September 26, 2011 - Bend Bulletin - Fall's the time to cast a local line

September 26, 2011
September 26, 2011 - Bend Bulletin - Fall's the time to cast a local line

Fall’s the time to cast a local line

By Lily Raff McCaulou / The Bulletin
Published: September 26. 2011 4:00AM PST

Several years ago, my husband and I spent a long weekend fly-fishing in southeastern Oregon. For three solid days, we flogged three different rivers.

Cast after cast after cast and not a single bite.

On the way home, we drove past Drake Park and watched a man pull a trophy brown trout out of Mirror Pond. He carried it by the gills, its tail almost scraping the sidewalk.

“See?” I said. “We should have stayed home.”

It’s no secret that Central Oregon is a fisherman’s paradise. The lower Deschutes River — north of the Pelton and Round Butte dams — is famous for summer steelhead and rainbow trout. The Metolius is also renowned for its big, aggressive bull trout.

But not all of the places worth exploring are wild or remote.

Almost every day, I see at least a handful of people fishing in downtown Bend and the Old Mill District.

They represent the entire spectrum of the sport, using everything from hand-tied flies to metal lures to cubes of Velveeta cheese speared on a hook.

These anglers seem to represent all of Central Oregon, too. Some are decked in waterproof waders, wielding expensive fly rods. Others wear jeans and cast beat-up bait rods.

Sometimes I see a fisherman carry his catch to a nearby encampment, where I assume he cooks it for dinner.

There are children just learning to fish, as well as teenagers, baby boomers and seniors.
If their collective knowledge could be compiled somehow, it would make quite a fishing guide. That’s another thing about Bend’s urban fishing: It’s a pretty well-kept secret.

You can find up-to-the-week reports on the Metolius and Lower Deschutes at outdoor supply stores, on fishing blogs or from the Oregon Department of Fish and Wildlife.

Guidebooks offer page after page of advice for fishing these relatively pristine bodies of water.

Good luck finding a report for Mirror Pond, though. Or for any stretch of water within the city limits.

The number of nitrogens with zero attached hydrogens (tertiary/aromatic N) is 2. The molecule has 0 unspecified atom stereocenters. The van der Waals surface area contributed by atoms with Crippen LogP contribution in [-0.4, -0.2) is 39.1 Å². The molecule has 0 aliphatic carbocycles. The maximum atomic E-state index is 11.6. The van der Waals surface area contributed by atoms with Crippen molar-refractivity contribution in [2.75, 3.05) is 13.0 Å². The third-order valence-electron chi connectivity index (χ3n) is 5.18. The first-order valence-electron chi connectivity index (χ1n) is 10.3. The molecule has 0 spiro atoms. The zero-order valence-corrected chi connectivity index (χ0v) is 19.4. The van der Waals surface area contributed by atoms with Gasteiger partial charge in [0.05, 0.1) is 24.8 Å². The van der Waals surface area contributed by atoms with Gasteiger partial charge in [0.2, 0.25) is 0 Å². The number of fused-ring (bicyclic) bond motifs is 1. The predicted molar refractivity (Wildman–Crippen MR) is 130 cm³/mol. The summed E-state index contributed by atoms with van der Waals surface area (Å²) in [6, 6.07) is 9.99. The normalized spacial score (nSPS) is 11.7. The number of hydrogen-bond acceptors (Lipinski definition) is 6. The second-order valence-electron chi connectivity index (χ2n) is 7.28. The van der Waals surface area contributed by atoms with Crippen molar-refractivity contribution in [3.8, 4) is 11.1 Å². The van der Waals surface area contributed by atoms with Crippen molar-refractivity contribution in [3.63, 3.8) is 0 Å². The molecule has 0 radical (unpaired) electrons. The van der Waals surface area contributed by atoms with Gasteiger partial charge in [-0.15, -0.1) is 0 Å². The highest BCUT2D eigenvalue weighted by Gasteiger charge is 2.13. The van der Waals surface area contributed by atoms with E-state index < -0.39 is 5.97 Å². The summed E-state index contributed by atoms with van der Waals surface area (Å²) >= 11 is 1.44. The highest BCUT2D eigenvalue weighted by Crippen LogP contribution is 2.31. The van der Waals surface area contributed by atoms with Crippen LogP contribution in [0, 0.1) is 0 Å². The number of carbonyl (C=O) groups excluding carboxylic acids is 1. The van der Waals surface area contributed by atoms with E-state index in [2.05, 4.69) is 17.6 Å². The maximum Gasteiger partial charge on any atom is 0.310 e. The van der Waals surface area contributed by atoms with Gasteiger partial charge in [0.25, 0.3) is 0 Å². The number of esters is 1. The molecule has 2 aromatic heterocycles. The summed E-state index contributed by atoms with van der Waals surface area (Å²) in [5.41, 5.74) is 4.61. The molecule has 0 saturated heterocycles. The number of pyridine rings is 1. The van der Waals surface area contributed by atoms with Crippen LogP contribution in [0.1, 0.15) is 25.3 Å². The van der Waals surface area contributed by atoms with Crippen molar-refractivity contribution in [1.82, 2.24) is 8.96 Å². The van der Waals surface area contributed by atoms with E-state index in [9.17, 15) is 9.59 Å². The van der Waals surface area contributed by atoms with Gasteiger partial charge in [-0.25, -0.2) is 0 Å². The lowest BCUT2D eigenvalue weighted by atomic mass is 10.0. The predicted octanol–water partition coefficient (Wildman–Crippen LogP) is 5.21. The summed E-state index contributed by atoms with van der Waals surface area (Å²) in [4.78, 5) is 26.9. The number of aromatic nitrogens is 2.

I bring this up because Saturday was National Hunting and Fishing Day. The holiday was established by Congress in 1972 to thank hunters and anglers for spending billions of dollars a year in license and tag fees. That money funds habitat restoration and wildlife studies.

Sportsmen contribute another $280 million a year to conservation organizations. And they pump billions more into private businesses by buying gear, fuel and lodging.

But an even better reason to fish has nothing to do with economics.

When I started seven years ago, I began to look at rivers in a new way.

Where I once saw a generic stream, I now noticed deep pools and fast-moving riffles. I learned to predict where fish were lurking.

And I learned to identify native plants on the banks, which offer shade and hiding places for fry. Soon I recognized invasive plants, erosion and other problems, too.

Rivers were coming alive, and I was learning their language.

I suddenly had the tools to explore this complex world that winds under our bridges and through our parks.

If you haven’t experienced it yourself, early fall is a great time to string up a line. You don’t have to go far.

Most streams in Central Oregon are open for trout fishing at least through Oct. 31. Mirror Pond is open year-round. Anglers 14 and older must have a valid Oregon fishing license.

For details, visit or call ODFW at 541-388-6363.

My favorite fishing-obsessed author, Ian Frazier, writes: “People like to live near water, so they and fish are natural neighbors.

“If a city or town has shoreline but no fishing of any kind,” he continues, “something’s wrong. How can you trust a place like that?”

And why would you want to?

Lily Raff McCaulou can be reached at 541-617-7836 or

Published Daily in Bend Oregon by Western Communications, Inc. © 2010

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An aerial view of a body of water.